Thursday, December 8, 2011

A hole in the universe

At the age of eight,
while seated at an outdoor dinner party,
I discovered a hole in the universe.

My mother,
busy talking to the other guests at our table,
had not noticed me
sorting the red bell peppers
out of my tabbouleh
and pushing them neatly to the edge of my plate, so she did not make me finish them.

Pleased with this small victory, I quietly ate around my abandoned pepper bits, then
settled in for the Long Wait for Dessert,
daydreaming and drowsy,
lulled by a full stomach and the grownups' chatter.

And then something happened.

One of my red bell pepper bits began to move.

In the blink of an eye,
it had slipped off my plate,
scuttled across the dinner table,
slid down the tablecloth,
and disappeared.

It would be understating things
to say I was astonished.

A great wind had blown through my life.
I remember feeling quite grave:
I was going to have to reconsider everything I know about the world.
Also, my mother and I were vegetarian, and
I wondered what we were going to eat from now on.

I felt a little excited. If bell pepper bits could walk,
then the world must be brimming with hidden talents.

I looked up to see if anyone else had noticed
this dramatic turn of events,
and noticed a family friend
fiddling with his laser pointer,
whose bell-pepper-red light was now dancing across the back of someone's chair.

My disappointment was leavened by the arrival of chocolate cake.

But I have always treasured that moment,
that tiny sliver of time in which
my world turned upside down.
I have never forgotten what powerful magic
is misunderstanding
and what marvelous and unlikely holes it can rip in our realities.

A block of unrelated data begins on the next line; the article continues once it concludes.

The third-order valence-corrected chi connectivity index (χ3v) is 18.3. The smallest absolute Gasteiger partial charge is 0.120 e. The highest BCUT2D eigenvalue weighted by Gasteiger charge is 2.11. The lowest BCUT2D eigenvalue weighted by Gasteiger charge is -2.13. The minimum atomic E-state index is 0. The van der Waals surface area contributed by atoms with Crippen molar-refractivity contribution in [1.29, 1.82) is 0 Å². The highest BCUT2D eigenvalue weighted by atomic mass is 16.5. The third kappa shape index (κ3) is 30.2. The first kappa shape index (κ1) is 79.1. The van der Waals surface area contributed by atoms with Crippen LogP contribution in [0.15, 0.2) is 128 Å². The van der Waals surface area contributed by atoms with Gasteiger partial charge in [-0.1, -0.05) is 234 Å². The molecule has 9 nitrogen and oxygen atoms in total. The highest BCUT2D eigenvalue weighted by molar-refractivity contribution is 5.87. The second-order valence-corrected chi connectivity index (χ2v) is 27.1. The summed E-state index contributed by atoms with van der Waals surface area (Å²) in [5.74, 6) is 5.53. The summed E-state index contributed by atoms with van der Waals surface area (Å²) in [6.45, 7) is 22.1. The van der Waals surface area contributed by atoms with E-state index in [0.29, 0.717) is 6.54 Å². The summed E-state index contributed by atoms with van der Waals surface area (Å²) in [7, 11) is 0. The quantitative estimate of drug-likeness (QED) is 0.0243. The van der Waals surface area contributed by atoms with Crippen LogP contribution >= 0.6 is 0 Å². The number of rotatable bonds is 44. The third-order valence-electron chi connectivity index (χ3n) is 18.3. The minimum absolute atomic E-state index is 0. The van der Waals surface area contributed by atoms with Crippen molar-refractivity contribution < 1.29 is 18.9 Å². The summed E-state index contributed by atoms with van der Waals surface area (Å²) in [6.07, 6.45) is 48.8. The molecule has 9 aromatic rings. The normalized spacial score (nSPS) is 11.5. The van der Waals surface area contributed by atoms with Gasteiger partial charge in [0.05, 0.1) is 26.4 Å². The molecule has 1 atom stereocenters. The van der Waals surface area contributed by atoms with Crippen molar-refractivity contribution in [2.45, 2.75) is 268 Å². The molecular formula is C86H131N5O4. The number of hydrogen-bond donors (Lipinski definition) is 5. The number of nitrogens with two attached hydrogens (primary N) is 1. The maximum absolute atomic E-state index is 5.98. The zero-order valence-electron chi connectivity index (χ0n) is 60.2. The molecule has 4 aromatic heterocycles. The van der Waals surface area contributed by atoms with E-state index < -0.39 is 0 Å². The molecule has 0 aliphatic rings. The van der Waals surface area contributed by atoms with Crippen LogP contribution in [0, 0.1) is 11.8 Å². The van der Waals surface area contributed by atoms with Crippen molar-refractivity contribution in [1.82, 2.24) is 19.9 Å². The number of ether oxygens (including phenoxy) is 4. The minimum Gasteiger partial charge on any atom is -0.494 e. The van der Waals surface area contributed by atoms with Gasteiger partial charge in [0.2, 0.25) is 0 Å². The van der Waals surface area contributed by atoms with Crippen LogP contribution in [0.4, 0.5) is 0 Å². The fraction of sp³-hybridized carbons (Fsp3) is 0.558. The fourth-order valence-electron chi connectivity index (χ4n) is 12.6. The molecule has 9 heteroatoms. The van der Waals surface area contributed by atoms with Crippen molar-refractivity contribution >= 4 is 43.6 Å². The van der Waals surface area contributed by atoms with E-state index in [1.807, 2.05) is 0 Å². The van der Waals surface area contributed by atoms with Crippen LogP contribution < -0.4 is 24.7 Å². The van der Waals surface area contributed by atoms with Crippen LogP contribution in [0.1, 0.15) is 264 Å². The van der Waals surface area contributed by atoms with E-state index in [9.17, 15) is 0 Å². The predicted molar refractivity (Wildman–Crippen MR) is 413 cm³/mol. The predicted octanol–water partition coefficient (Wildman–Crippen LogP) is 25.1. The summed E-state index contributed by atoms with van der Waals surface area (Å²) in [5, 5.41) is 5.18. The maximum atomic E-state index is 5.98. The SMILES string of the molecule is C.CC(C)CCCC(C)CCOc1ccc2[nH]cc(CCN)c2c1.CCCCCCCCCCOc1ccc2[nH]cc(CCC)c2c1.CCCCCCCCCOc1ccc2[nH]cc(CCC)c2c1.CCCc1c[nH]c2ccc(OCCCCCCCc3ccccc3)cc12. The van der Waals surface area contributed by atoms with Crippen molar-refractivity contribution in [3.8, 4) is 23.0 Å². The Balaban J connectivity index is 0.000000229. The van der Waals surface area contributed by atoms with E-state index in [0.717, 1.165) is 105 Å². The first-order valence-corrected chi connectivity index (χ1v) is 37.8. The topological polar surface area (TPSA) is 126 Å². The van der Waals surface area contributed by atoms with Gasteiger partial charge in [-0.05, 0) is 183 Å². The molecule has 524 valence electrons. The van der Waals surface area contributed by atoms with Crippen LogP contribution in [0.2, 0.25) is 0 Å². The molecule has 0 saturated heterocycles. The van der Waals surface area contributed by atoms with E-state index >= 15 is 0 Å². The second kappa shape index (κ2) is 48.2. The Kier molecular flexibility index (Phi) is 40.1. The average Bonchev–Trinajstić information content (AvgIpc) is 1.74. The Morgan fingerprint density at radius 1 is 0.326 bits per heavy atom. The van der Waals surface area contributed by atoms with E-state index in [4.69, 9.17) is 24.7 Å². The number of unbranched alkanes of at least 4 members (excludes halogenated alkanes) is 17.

1 comment:

Howard Shepherd said...

I just went to see The Nutcracker two nights ago, to watch some of my students dance; your Tunisian list-maker doodle reminds me of the eponymous fellow himself.

And your observation about lost needles set me to wondering about all the different gatherings of dried grain, and the increasing difficulty of finding the needle.

A needle in a sheaf would be the easiest search; then a needle in a shock (which, according to Merriam-Webster's 11th, is from 8 to 18 sheaves gathered together); then a needle in a bale (where the French apparently lose most of their needles); then the needle in a haystack.

I'm guessing that looking for a needle in a barn loft might be the toughest task of all, since a barn loft holds scores of bales of hay and therefore probably trump the haystack. (I know this from my days as a young teenager making hay on my grandfather's farm.)

I really love your love of language, Miranda--and I particularly like the phrasing of your writing. You never fail to inspire.